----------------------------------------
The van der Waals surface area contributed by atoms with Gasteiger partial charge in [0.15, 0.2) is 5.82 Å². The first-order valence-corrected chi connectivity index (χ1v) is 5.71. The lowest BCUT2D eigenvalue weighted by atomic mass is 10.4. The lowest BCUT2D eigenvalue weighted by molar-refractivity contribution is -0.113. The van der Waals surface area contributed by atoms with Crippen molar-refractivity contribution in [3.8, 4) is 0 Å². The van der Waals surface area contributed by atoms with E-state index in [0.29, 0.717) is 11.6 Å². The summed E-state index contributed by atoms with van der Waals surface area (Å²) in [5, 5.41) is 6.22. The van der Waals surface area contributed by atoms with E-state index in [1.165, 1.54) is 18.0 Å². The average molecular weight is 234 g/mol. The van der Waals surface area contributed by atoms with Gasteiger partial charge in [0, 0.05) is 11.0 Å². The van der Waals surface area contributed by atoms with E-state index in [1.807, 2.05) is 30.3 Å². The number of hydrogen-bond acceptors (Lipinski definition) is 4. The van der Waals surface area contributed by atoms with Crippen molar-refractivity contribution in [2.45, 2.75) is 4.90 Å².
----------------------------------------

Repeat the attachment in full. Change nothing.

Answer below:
The van der Waals surface area contributed by atoms with Gasteiger partial charge in [0.15, 0.2) is 5.82 Å². The first-order valence-corrected chi connectivity index (χ1v) is 5.71. The lowest BCUT2D eigenvalue weighted by atomic mass is 10.4. The lowest BCUT2D eigenvalue weighted by molar-refractivity contribution is -0.113. The van der Waals surface area contributed by atoms with Crippen molar-refractivity contribution in [3.8, 4) is 0 Å². The van der Waals surface area contributed by atoms with E-state index in [0.29, 0.717) is 11.6 Å². The summed E-state index contributed by atoms with van der Waals surface area (Å²) in [5, 5.41) is 6.22. The van der Waals surface area contributed by atoms with E-state index in [1.165, 1.54) is 18.0 Å². The average molecular weight is 234 g/mol. The van der Waals surface area contributed by atoms with Gasteiger partial charge in [0, 0.05) is 11.0 Å². The van der Waals surface area contributed by atoms with E-state index in [1.807, 2.05) is 30.3 Å². The number of hydrogen-bond acceptors (Lipinski definition) is 4. The van der Waals surface area contributed by atoms with Crippen molar-refractivity contribution in [2.45, 2.75) is 4.90 Å².